For a change, August ended without much of a bang this year, as a sharp north-easterly airflow more befitting of October concluded the month. The subsequent cool, grey days delivered little on the migrant front (although the Bank Holiday did deliver its annual local rarities) and were particularly poor for passerines. However, on several occasions I found myself wasting away time watching the common summer species, revelling in their presence before they go. After all, we haven’t had much of a summer to enjoy, so it’s worth appreciating these birds, which are departing in similarly unseasonal conditions to the ones they arrived in back in April.
|A Yellow Wagtail during a rare sunny morning this past week.|
Another overcast morning with the fresh north-easterly still firmly in place. A juvenile Common Sandpiper was a sight for sore eyes at Tuesley first thing – only my second of the autumn here (compared with birds on 34 days by this time last autumn!). Some 32 Egyptian Geese left roost too.
As a result of the weather, ringing at Shackleford was much quieter than last week, though 48 species across the site meant there was plenty to see. Six Whinchats included five that seemingly emerged from roost in the set aside before disappearing shortly after. A female-type Wheatear did the same. A light southward passage of Yellow Wagtails throughout reached 15, with some dropping in, though this was probably an undercount.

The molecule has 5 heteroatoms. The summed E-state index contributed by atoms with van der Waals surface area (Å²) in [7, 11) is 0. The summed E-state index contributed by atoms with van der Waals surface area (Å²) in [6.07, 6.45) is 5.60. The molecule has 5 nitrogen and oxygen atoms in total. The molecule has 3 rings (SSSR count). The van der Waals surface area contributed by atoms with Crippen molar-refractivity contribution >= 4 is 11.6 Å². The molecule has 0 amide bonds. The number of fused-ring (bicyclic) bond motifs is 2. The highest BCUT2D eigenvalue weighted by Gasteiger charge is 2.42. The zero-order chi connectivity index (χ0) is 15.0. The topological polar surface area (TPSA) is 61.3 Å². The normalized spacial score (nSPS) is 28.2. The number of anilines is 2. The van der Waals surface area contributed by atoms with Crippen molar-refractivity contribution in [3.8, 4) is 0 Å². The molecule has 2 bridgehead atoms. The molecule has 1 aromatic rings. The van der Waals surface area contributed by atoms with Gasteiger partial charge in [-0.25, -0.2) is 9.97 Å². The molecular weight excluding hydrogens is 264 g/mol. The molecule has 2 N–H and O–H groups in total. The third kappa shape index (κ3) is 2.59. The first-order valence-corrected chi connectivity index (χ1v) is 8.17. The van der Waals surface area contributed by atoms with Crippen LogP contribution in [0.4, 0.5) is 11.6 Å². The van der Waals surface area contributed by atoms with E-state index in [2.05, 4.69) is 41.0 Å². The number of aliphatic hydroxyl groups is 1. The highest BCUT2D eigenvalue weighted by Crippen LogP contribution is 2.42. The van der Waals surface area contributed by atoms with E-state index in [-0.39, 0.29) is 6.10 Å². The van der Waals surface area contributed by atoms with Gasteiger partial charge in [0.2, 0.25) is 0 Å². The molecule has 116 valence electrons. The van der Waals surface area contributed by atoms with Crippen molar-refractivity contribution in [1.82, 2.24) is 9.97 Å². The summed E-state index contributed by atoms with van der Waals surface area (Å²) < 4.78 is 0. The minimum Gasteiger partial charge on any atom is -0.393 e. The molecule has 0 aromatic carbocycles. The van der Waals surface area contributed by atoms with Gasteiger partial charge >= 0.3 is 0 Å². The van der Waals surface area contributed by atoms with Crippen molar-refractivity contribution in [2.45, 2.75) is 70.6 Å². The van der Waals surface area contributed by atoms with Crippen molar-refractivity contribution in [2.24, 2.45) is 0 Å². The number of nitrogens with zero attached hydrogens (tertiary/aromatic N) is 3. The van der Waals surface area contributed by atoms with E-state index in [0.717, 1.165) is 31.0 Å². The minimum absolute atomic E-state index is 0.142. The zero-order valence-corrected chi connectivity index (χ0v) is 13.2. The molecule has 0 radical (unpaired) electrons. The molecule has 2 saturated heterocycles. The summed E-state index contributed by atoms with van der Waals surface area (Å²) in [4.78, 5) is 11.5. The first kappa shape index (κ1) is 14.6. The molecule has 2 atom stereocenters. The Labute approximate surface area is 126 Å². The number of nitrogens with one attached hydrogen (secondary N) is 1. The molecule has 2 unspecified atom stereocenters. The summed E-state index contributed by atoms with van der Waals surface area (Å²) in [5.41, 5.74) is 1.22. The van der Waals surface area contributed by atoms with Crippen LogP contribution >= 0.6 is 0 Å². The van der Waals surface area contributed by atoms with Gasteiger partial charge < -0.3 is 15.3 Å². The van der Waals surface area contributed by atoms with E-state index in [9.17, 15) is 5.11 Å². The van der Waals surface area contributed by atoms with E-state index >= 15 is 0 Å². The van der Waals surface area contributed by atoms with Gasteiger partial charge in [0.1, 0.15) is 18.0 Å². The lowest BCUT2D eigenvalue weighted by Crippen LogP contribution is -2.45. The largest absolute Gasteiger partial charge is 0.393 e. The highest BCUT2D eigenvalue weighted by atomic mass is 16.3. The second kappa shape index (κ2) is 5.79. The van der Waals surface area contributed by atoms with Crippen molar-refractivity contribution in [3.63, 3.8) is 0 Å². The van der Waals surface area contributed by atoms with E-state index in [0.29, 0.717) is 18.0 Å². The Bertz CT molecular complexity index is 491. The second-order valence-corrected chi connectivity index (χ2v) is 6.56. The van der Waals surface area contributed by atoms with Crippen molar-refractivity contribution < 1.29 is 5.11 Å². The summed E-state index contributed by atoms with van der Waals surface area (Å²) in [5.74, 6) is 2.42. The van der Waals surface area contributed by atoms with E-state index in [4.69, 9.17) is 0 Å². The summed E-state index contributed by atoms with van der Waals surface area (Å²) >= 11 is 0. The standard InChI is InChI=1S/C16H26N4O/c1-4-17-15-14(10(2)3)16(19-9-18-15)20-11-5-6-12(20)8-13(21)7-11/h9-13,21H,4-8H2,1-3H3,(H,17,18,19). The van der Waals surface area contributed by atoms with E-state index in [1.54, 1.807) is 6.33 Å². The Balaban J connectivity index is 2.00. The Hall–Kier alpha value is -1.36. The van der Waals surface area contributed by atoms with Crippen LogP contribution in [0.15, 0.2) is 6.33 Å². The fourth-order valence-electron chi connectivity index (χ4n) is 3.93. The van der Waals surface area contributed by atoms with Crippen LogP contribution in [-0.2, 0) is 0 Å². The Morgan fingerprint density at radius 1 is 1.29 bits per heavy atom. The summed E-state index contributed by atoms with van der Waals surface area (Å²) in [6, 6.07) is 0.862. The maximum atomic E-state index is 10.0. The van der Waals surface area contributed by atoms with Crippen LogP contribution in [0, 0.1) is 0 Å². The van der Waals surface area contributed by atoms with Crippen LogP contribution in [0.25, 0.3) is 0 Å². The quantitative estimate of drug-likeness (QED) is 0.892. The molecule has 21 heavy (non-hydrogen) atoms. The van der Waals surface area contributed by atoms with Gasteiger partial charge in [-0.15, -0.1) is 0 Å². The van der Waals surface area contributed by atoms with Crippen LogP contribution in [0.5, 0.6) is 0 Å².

|Whinchat, Wheatear and Robin.|
Three each of Little Owl and Cormorant, two Ravens, a few Skylarks and singles of Hobby, Willow Warbler, Sparrowhawk, Ring-necked Parakeet and Reed Bunting were also noted. A brief and very skulking Acrocephalus in the set aside was likely a Sedge Warbler but couldn’t be identified. An apparent clear out of Whitethroats had occurred too – one adult today compared with 15 birds (mostly juveniles) last week.
It was incredibly gloomy at Tuesley early on, with the now strong north-north-easterly making for a cold session. The Common Sandpiper was still in situ and I managed a new personal high count for Egyptian Goose (44) at this site.
The wind had dropped a touch and it was a bit brighter, but it still felt like October at Tuesley. The juvenile Common Sandpiper was about, seemingly having made friends with the local Pied Wagtails. A young Stock Dove seemed rather unwell and was exceptionally tame on the southern bank. At one point it actively tried to land on the water … a group of Yellow Wagtails dropped in as I was leaving, so I retraced my steps to go and appreciate them. An adult male and female with four juveniles may have been a family group. Delightful birds.